Medicine for the Outdoors
Medicine for the Outdoors

Dr. Paul Auerbach is the world's leading outdoor health expert. His blog offers tips on outdoor safety and advice on how to handle wilderness emergencies.

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Outdoor Medicine and the Environment Redux

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Earlier this year, I published a series of three posts based upon a commentary I wrote, entitled "Physicians and the Environment," that was published in the Journal of the American Medical Association. The commentary was an invited piece, and reflected some of my thoughts about current environmental issues and the role of the medical profession in achieving the education necessary to be able to intelligently respond to these issues. Recently, the AMA issued a statement supporting many of the concepts I presented in my commentary. Since that announcement, I’ve received numerous requests from readers of this blog to combine the posts into a single offering, which I offer here.

This post uses parts of my original commentary in JAMA to put this issue into context for the layperson, and so I am including the references where appropriate from the original commentary.

There is every reason for persons involved and interested in wilderness and outdoor medicine to be advocates for preservation of the environment. The entire concept of "wilderness medicine" is predicated upon the existence and improvement of wilderness areas, which are among the most pressured and rapidly receding parts of planet Earth.

In many circumstances in the past, the medical profession has responded to adverse situations of global reach, such as epidemic diseases, genocide, the threat of nuclear war and natural disasters. As the world’s scientists, governments, and businesses now confront the state of the environment, all manner of health care professionals also must be prepared to respond, because in the final analysis, health matters are integral to the predicament, predictions and discussion. Beyond being just a reliable resource, given the magnitude and complexity of issues as they relate to human health, the medical profession should accept the challenge of becoming a leader in the discussions and debates.

Despite our preoccupation with armed conflicts and the economy, the environment is perhaps today’s most pressing global issue, as it contributes not only to direct effects, but to other situations of concern, such as economic decline and civil disobedience. Environmental conditions contribute to the presence or intensity of many medical conditions, such as temperature-related morbidity and mortality, health effects of extreme weather events (e.g., storms, floods, tornadoes, hurricanes, and precipitation extremes) and their sequelae (e.g., oceanic algae blooms), ecological change (e.g., the potency of certain harmful plants, such as poison oak), starvation, allergies, pollution-related health effects, water- and food-borne diseases, and vector- and rodent-borne diseases.1,2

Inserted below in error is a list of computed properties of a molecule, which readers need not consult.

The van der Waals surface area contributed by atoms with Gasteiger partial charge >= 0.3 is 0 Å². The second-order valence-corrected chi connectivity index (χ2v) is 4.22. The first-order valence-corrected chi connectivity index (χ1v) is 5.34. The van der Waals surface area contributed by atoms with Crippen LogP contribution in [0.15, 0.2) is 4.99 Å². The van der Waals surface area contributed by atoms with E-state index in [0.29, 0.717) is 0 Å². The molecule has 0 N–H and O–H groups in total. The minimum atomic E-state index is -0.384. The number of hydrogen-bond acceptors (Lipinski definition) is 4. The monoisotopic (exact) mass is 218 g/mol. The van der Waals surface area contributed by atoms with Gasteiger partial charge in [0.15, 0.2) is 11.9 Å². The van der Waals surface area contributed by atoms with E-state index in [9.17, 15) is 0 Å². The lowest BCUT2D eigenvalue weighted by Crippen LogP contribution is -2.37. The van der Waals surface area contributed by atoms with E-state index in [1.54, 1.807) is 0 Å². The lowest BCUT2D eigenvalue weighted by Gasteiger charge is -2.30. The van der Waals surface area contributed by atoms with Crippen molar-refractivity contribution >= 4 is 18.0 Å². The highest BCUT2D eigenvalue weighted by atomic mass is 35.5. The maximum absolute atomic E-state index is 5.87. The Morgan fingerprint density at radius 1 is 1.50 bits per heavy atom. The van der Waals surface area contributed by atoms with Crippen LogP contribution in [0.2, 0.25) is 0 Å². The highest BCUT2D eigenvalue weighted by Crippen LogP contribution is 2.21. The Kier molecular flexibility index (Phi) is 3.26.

As we learn more, it becomes apparent that the full eventual effects of global climate change and other environmental issues are not necessarily easily defined or well predicted. There are multiple views surrounding every issue. Some of the most important issues that need to be continuously examined from every angle include global warming, depletion of stratospheric ozone and increases in ground-level ozone, destruction of forests, polar melting, deficiencies in water production and sanitation, and human population growth and dynamics.

There are and will be significant differences of opinions about what follows here. My comments are properly interpreted as being "pro-environment" or "green," leaning toward the perspective that advocates that there are significant environmental problems and that many of these can be attributed to the activities of humans. However, I most certainly acknowledge the rights and responsibilities of others to hold different viewpoints and opinions, and the value of their being skeptical about science and conclusions. The most important thing is that we do not become acrimonious or disengaged, because it will take all of our skills of observation, analysis, and collaboration to reach consensus on these matters in a timely fashion and in a way that promotes improvement, not conflict. The acts of remediation are expensive and potentially diverting (from other problems), so no significant change should be taken lightly.

Global Warming.